A couple of decades ago, wearable displays and head-mounted computers were the stuff of spy stories science fiction - which is certainly where Kopin, Inc. seems to have gotten the inspiration for Golden-i. They're calling their new device a head-mounted computer, with a bevy of integrated sensors and radios to help it along. Instead of acting like a more techy version of glasses like Google's Project Glass, the Golden-i is designed to actually fit over standard glasses or safety goggles giving it applications in all sorts of industrial capacities. Golden-i will make another trade show appearance at CTIA.
The primary device, or at least what can be seen from the render, looks like a very stripped-down helmet. It braces over the top of the user's head, inserts a speaker into either the right or left ear and sends a screen out on a boom over the corresponding eye. IT looks like the "guts" of the portable computer extend around the back of the head. Kopin claims that the small screen simulates a 15-inch computer monitor when worn, and the whole thing weighs just three to six ounces. Voice control and gesture movement are included, and the unit has been developed with help from Microsoft, Texas Instruments, Motorola and Nuance, among others.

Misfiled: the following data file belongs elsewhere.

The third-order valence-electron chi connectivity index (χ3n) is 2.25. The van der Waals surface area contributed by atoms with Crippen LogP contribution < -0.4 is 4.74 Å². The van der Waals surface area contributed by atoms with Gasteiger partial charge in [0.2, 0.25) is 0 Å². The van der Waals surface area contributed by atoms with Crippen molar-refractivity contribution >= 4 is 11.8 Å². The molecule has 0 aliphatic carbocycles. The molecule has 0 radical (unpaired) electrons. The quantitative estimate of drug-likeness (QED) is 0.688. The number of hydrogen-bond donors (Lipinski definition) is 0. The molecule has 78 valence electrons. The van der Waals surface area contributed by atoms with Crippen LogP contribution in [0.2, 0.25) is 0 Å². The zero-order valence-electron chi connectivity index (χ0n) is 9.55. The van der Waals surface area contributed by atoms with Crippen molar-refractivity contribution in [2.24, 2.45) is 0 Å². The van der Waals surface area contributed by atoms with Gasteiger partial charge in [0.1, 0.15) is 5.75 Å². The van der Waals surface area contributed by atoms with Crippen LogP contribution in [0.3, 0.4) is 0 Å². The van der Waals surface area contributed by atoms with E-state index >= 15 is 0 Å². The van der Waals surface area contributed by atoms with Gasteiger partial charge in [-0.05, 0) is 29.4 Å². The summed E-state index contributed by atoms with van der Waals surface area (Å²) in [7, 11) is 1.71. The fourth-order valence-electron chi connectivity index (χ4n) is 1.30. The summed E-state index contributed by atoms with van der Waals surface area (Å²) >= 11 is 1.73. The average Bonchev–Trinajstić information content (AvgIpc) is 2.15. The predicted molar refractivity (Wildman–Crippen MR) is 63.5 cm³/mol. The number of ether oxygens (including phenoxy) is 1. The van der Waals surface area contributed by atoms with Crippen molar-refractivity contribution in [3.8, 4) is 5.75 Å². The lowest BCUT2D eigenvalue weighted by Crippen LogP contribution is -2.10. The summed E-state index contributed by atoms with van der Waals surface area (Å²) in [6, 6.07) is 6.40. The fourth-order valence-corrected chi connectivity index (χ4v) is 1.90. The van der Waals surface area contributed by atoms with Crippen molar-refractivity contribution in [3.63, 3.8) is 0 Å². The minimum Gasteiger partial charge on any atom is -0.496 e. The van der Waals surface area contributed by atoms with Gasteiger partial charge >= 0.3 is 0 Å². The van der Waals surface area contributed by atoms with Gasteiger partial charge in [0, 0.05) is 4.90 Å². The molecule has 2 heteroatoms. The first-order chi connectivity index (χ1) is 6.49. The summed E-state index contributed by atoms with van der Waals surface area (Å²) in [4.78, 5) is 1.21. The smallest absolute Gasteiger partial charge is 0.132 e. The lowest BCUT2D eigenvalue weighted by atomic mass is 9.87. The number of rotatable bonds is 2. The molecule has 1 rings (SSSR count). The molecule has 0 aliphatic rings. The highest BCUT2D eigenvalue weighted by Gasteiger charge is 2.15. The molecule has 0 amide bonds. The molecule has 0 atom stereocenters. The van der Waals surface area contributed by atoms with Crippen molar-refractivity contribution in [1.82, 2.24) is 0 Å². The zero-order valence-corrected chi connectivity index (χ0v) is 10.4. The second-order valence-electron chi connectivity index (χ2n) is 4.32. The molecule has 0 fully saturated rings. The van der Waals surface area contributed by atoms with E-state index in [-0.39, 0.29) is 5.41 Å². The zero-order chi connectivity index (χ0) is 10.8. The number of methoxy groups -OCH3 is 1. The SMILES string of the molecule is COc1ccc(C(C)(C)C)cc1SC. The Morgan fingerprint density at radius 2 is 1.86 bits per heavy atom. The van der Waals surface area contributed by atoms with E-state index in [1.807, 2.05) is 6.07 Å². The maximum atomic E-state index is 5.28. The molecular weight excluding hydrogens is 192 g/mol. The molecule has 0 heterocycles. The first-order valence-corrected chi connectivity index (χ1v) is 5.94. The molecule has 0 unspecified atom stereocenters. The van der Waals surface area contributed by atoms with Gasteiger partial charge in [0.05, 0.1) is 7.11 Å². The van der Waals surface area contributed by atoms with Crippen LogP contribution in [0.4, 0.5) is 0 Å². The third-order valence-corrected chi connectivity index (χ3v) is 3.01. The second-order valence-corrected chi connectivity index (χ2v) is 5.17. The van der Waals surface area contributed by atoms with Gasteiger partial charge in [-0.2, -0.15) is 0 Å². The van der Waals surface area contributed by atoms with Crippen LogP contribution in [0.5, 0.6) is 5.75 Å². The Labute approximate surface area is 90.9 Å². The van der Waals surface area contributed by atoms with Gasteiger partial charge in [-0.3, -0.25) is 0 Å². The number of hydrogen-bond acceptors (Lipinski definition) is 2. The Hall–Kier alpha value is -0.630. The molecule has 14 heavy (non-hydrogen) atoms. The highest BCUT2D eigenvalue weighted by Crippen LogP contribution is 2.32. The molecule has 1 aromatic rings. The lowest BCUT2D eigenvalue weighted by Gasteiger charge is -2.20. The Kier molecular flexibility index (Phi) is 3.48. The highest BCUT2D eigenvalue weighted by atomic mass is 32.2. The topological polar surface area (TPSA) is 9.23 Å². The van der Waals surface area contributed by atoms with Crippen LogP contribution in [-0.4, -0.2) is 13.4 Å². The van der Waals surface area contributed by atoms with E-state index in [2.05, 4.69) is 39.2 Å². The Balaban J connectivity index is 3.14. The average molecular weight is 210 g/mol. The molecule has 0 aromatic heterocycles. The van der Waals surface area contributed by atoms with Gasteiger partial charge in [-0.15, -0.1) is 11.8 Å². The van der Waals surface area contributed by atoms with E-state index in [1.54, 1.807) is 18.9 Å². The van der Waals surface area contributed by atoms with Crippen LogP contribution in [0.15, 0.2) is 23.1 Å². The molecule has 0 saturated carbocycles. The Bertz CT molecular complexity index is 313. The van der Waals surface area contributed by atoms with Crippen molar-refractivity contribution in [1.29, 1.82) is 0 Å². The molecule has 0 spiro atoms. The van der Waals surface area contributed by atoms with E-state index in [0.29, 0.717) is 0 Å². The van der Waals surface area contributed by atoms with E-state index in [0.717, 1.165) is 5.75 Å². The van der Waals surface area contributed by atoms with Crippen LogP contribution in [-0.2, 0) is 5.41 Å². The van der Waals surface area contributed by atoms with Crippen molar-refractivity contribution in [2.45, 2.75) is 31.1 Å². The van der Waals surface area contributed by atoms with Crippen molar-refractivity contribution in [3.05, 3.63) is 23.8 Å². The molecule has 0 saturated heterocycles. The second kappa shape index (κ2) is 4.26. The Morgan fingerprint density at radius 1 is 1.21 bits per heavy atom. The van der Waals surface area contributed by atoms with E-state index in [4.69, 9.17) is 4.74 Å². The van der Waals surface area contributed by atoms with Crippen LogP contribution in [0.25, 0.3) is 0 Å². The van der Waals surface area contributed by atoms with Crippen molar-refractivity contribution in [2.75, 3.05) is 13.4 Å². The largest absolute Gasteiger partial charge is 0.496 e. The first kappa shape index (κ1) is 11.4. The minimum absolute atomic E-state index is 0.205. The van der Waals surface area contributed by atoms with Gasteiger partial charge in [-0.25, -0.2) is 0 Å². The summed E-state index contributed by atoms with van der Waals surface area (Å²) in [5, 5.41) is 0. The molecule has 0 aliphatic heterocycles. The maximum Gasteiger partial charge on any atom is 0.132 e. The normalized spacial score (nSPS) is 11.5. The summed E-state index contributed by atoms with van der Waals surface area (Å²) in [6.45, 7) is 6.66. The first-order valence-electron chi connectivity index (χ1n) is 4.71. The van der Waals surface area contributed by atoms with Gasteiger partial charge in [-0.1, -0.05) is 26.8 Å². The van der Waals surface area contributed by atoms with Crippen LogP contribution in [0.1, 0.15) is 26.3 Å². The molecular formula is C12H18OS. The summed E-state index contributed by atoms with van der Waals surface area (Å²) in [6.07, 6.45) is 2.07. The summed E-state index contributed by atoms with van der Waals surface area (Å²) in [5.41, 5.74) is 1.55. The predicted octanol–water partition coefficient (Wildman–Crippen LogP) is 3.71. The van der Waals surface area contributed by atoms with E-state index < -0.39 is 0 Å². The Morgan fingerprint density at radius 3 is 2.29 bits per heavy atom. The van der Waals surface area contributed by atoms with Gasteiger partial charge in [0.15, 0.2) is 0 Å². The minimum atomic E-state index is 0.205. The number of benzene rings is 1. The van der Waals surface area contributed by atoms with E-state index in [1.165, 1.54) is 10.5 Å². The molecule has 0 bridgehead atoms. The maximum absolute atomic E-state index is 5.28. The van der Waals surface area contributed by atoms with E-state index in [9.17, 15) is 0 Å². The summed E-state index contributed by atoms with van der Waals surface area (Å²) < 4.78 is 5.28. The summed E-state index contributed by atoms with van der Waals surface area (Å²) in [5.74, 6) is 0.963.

We checked out Golden-i a couple of years ago, so we're hoping that it's made significant progress in both technology and availability. Communication comes from Bluetooth and WiFi radios, which seems a little limiting in the face of always-on smartphones. There will be a 1080p camera attachment offered as well. Kopin isn't saying what software powers the Golden-i, but an ARM-based OS like Android seems likely. There's no word on a price or date, but the company is on hand at CTIA this week. Well be sure to swing by and check it out.